District Court Miesbach © Thomas Plettenberg
His insight benefited a 20-year-old Wiesseer, who had brought his activities in a chat group to the dock of the Miesbach district court.
Miesbach/Bad Wiessee – Racist and right-wing extremist content circulated in the Whatsapp group. Between 2020 and 2022, the defendant had participated in the exchange, had sent corresponding pictures – including a swastika, a man giving the Hitler salute. Representatives of the Nazi regime in uniform, as well as people of color and Jews in degrading situations. All depictions were provided with cynical captions.
He was added to the group at the time, the 20-year-old explained: "There were always some disgusting things sent around as spam to everyone." In this way, corresponding content also reached his mobile phone. He himself also "just sent something in" without worrying about the background.
The man had already come into conflict with the law three times, once because of the use of unconstitutional symbols, recalled Judge Klaus-Jürgen Schmid, who had imposed three consultations and the payment of a sum of money to the White Ring. The crime now charged was before the talks, Schmid explained. "Are you smarter today?" he asked the 20-year-old, who answered in the affirmative. The consultation had made him aware of "how terrible the things that happened at that time were". His behavior was "stupid," he admitted, and asserted: "I don't want to have anything to do with any more of this."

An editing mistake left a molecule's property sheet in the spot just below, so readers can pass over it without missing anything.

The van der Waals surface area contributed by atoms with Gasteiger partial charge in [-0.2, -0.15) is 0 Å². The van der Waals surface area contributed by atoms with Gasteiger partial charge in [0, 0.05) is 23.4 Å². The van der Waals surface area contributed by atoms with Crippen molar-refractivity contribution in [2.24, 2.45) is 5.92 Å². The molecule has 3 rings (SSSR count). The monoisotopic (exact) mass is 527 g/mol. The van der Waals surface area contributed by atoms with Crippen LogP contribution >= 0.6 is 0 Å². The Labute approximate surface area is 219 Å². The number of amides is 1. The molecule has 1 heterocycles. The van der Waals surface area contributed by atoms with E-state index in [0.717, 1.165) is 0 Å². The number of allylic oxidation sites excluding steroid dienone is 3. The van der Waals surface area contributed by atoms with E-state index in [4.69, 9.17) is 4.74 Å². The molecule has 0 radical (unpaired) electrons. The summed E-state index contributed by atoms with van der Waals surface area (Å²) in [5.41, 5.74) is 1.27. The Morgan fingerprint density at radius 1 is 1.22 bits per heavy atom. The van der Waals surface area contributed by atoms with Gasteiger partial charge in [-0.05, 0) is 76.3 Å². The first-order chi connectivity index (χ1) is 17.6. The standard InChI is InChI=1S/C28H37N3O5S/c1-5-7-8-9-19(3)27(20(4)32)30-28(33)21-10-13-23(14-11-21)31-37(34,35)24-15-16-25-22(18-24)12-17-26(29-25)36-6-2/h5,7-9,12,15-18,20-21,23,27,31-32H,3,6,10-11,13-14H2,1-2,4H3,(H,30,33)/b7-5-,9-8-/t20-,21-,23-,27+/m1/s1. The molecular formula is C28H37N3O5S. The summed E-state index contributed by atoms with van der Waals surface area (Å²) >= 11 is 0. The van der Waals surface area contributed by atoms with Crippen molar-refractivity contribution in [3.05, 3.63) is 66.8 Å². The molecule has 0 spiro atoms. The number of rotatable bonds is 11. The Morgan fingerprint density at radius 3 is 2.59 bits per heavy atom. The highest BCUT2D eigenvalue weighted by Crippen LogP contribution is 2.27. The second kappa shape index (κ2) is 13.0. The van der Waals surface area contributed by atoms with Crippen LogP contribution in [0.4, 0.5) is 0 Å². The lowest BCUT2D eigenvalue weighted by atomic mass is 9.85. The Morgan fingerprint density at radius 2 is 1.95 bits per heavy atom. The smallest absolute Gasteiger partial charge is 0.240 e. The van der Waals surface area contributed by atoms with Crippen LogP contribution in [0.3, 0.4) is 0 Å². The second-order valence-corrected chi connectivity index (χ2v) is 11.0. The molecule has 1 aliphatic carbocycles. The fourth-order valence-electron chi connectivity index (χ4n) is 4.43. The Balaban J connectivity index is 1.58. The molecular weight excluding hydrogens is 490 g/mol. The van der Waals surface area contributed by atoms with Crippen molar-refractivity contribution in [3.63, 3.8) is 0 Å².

Did an "aftermath" of the former attitude
The defendant had changed the circle of friends and concluded with appropriate activities, confirmed the representative of the juvenile court assistance. His life situation is stable, no abnormalities are recognizable. The act was to be regarded as maladaptive behaviour typical of young people and was motivated by group dynamics. The prosecutor suggested that the 20-year-old be ordered to visit the former Dachau concentration camp, an option that is not currently on offer, as the representative of the juvenile court assistance explained. The young man had admitted the crime, it had probably been a difficult phase of life, in which he had sought confirmation in the chat group, stated the representative of the prosecution in her plea. Nevertheless, "a lot" of such footage had circulated over a long period of time, suggesting further contacts in the chat. Nevertheless, one could take away the defendant's remorse. A fine is appropriate in view of the previous relevant offence.
The judge saw it the same way. The Wiesseer has to pay 300 euros to the Federation of the Blind. The consultations had probably been fruitful, said Schmid. The act was to be regarded as an "aftermath" of an attitude from which the defendant had credibly distanced himself. Stg
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